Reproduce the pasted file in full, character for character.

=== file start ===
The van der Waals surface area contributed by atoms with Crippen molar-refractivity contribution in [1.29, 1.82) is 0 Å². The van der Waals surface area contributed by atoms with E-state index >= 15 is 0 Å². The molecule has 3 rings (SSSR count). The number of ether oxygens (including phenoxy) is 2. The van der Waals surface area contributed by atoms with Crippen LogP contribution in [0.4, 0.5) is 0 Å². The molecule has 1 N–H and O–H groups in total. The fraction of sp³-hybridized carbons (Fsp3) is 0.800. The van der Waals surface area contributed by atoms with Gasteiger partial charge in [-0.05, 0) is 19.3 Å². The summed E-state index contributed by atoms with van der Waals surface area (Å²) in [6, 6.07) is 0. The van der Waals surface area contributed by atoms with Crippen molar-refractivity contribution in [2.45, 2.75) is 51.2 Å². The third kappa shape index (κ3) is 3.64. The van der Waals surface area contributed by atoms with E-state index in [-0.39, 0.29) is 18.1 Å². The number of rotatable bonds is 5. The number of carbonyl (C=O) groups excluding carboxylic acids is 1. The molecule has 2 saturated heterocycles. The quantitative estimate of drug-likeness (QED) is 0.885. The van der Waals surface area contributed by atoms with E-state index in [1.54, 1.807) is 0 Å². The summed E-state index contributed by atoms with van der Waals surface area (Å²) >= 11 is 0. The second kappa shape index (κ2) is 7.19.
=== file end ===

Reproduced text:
The van der Waals surface area contributed by atoms with Crippen molar-refractivity contribution in [1.29, 1.82) is 0 Å². The van der Waals surface area contributed by atoms with E-state index >= 15 is 0 Å². The molecule has 3 rings (SSSR count). The number of ether oxygens (including phenoxy) is 2. The van der Waals surface area contributed by atoms with Crippen LogP contribution in [0.4, 0.5) is 0 Å². The molecule has 1 N–H and O–H groups in total. The fraction of sp³-hybridized carbons (Fsp3) is 0.800. The van der Waals surface area contributed by atoms with Gasteiger partial charge in [-0.05, 0) is 19.3 Å². The summed E-state index contributed by atoms with van der Waals surface area (Å²) in [6, 6.07) is 0. The van der Waals surface area contributed by atoms with Crippen molar-refractivity contribution in [2.45, 2.75) is 51.2 Å². The third kappa shape index (κ3) is 3.64. The van der Waals surface area contributed by atoms with E-state index in [-0.39, 0.29) is 18.1 Å². The number of rotatable bonds is 5. The number of carbonyl (C=O) groups excluding carboxylic acids is 1. The molecule has 2 saturated heterocycles. The quantitative estimate of drug-likeness (QED) is 0.885. The van der Waals surface area contributed by atoms with E-state index in [1.54, 1.807) is 0 Å². The summed E-state index contributed by atoms with van der Waals surface area (Å²) >= 11 is 0. The second kappa shape index (κ2) is 7.19.